Flight from Ukraine is creating a refugee crisis in Poland.  Men age 18-60 are not permitted to leave Ukraine, so families are separating with the hope of sparing children from the war.  With their usual quiet relentlessness, Poles are stepping up in big numbers. My friends there report taking in families. Poland will need our support, too.

Calling for prayer, my pastor this week quoted Jesus in John 16:33: "I have told you these things, so that in me you may have peace. In this world you will have trouble. But take heart! I have overcome the world."

Sunday, December 26, 2021

Missionaries kidnapped in Haiti reach freedom, but murky U.S. policy generally fails ransomed abductees

Haitian child in 2012 (photo by Feed My Starving Children CC BY 2.0).
News came last week that the last 12 of 17 Christian missionaries abducted for ransom in Haiti in October either escaped or were released, reports vary, and walked miles to freedom. The circumstances of their liberation raise questions about the ongoing apparent lack of any clear U.S. policy on abductions abroad.

Less well reported than the story of the missionaries, Haitian lawyer and university professor Patrice Dérénoncourt was shot and killed on October 31 by the kidnappers who abducted him in October.  Dérénoncourt taught crimonology and constitutional law in the Economic, Social and Political Sciences Department of the Université Notre-Dame d'Haiti.

Dérénoncourt and the missionaries are typical of the some 800 kidnappings in Haiti just this year. Economic desperation and political turmoil have resulted in flourishing gang violence, and kidnappers seeking ransom have targeted aid workers and the education sector, children included.  Struggling to maintain rule of law, the Haitian government has not been able to get a handle on the problem.  Foreign governments seem either habitually disinterested or similarly impotent.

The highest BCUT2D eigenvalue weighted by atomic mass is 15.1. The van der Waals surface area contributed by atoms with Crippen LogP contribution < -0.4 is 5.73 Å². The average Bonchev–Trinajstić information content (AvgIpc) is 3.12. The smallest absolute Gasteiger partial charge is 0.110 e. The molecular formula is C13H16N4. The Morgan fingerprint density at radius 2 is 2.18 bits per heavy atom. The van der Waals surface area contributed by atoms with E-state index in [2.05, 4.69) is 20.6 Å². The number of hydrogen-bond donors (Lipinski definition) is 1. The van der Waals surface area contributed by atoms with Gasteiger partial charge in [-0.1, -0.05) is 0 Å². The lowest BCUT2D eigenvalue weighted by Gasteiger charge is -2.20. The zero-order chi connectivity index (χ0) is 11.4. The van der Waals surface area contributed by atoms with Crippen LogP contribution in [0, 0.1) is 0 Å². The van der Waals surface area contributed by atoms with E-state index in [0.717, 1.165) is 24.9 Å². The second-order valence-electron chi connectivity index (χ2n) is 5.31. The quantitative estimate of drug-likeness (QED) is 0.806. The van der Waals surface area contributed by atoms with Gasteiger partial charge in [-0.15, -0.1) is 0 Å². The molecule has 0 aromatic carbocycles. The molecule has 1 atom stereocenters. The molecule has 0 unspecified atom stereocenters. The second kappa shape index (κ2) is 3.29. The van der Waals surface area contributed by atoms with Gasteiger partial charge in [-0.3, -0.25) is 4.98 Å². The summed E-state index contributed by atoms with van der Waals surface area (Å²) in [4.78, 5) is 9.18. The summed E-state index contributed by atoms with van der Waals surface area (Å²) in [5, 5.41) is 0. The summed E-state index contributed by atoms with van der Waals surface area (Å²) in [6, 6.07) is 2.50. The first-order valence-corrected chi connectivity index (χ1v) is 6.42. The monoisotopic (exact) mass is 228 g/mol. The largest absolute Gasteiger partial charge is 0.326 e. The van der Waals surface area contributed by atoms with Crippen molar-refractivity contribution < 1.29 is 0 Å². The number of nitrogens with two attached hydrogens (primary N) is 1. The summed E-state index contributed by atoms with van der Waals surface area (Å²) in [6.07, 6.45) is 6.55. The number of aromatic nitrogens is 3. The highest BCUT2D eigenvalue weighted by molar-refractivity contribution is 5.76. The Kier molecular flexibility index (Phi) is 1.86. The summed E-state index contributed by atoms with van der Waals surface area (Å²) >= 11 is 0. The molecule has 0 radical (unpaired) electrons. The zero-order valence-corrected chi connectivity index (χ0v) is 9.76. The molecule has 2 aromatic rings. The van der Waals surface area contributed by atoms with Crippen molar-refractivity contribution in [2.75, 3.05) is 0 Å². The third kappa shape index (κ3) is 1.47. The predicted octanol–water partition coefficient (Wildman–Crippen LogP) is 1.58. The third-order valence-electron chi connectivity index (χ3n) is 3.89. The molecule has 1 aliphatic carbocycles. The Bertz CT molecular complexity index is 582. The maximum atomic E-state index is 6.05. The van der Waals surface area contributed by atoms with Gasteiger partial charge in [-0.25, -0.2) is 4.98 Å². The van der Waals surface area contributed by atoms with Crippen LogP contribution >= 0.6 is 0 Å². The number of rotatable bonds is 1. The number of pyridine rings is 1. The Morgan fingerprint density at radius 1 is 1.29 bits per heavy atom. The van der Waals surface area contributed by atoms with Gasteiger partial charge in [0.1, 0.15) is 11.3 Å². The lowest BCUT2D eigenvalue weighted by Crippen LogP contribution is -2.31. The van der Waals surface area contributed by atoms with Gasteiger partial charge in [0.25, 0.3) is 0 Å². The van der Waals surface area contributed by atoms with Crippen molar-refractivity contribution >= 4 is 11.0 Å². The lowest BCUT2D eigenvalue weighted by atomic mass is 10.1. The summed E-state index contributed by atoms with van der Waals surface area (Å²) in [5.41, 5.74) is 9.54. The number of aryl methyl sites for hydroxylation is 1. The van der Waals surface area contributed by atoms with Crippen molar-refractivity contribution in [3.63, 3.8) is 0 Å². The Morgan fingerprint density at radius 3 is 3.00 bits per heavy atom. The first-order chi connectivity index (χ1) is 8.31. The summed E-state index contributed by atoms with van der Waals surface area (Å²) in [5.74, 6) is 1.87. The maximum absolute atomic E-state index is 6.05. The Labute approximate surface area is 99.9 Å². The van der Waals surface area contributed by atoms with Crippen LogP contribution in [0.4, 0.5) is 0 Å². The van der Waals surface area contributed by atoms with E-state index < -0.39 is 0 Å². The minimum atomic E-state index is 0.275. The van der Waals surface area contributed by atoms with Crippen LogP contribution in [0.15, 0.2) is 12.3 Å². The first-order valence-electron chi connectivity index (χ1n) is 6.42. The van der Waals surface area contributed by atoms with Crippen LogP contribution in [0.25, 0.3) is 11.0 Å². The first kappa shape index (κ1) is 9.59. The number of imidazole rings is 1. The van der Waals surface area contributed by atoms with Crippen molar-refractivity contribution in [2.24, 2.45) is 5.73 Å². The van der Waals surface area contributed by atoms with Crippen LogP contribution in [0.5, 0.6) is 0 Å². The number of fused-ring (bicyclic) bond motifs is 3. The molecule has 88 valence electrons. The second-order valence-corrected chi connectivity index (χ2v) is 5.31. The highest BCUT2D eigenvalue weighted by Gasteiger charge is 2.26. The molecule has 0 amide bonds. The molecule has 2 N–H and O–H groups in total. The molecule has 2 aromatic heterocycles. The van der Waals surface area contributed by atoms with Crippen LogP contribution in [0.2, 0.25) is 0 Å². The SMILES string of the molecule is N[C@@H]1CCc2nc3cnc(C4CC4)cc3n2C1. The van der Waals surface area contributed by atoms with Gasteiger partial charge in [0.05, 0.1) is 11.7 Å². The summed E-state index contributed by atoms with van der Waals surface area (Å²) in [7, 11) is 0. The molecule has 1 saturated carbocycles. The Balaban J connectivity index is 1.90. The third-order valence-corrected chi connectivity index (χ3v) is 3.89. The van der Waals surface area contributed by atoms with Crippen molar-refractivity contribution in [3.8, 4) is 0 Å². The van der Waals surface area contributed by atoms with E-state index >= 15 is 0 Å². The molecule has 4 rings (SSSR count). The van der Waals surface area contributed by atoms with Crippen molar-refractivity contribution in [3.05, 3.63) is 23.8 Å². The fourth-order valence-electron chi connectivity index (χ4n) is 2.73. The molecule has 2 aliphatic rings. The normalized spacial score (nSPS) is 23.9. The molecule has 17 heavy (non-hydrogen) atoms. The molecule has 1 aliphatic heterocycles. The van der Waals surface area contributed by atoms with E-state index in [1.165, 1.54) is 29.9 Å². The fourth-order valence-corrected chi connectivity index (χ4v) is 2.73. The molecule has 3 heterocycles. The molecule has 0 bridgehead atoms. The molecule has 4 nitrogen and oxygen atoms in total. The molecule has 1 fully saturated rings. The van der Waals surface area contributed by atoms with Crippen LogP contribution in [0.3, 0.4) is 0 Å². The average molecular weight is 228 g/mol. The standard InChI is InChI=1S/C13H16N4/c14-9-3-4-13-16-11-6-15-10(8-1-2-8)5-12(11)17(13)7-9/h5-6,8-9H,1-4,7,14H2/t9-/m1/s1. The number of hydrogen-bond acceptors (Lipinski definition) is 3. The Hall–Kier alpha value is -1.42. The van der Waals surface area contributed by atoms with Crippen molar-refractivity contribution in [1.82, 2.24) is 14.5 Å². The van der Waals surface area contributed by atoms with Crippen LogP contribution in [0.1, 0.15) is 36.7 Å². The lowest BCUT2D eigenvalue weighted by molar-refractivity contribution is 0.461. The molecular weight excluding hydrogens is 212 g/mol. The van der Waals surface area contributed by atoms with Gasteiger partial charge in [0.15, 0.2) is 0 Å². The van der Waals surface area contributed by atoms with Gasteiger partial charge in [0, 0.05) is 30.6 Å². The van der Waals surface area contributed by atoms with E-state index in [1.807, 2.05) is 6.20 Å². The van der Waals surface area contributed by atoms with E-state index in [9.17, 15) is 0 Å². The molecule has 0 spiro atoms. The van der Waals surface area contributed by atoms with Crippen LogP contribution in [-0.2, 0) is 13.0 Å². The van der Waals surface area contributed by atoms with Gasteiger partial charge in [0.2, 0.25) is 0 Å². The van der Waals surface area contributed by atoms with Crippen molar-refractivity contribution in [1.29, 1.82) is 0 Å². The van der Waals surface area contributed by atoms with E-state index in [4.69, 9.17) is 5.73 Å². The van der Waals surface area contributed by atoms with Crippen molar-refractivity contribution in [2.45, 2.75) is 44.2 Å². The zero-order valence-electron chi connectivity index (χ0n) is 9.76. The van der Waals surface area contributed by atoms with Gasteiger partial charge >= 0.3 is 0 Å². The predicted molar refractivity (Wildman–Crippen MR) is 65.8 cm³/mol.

In the Dérénoncourt case, some of the $900,000 ransom demanded had been paid.  It is unclear whether any ransom was paid for the missionaries.  Representatives of the families and, apparently, the U.S. government through the FBI, were involved in negotiation over kidnappers' outrageous demand for $1 million per person.  Whatever reports are accurate, and whether or not a ransom was paid or the pressure simply became untenable, I find it difficult to believe that the last 12 missionaries surmounted a concerted effort by the kidnappers to keep them.

The Biden Administration was understandably tight-lipped about how it was dealing with the kidnapping crisis while it was going on.  Now that the event is over, it's time for an open conversation about what U.S. policy should be, both with regard to kidnappings and to the social and economic catastrophe unfolding less than 700 miles from Miami.

In the broader picture, U.S. policy on abductions for ransom seems at best inconsistent and at worst incoherent.  In late October, families of Americans still detained abroad, in China, Egypt, Russia, Saudi Arabia, and Venezuela, called on the Biden Administration to do better.  "When we do meet with ... officials," the families wrote, "we feel we are being kept in the dark about what the U.S. government intends to do to free our loved ones."

The murder of an educator such as Dérénoncourt sets back rule of law in Haiti not by just one mind, but by a generation of students he would have taught.  Persistent instability in Haiti meanwhile is contributing to a burgeoning refugee crisis in the Americas and threatens to destabilize democracy in the Caribbean.  Even an isolationist American administration can ignore Haiti for only so long.

Sunday, February 24, 2019

UMass Law prof learns immigration law in action

Prof. Farber
My UMass Law colleague Professor Hillary Farber is "Blogging from the Border" this semester, as she works for the Florence Immigrant and Refugee Rights Project in Arizona.  As she explained in her initial post, she went to Arizona with no particular expertise in immigration law, but wanted "to bring humanity to this migration struggle."  You can follow her on this adventure via WordPress


The Florence Project accepts attorney volunteers to represent detained immigrants in removal proceedings and to work on matters including cancellation of removal for legal permanent residents, citizenship claims, adjustment of status for refugees, asylum, and special immigrant juvenile status for abused, abandoned, or neglected children.  Learn more at the Pro Bono Program page of the project website.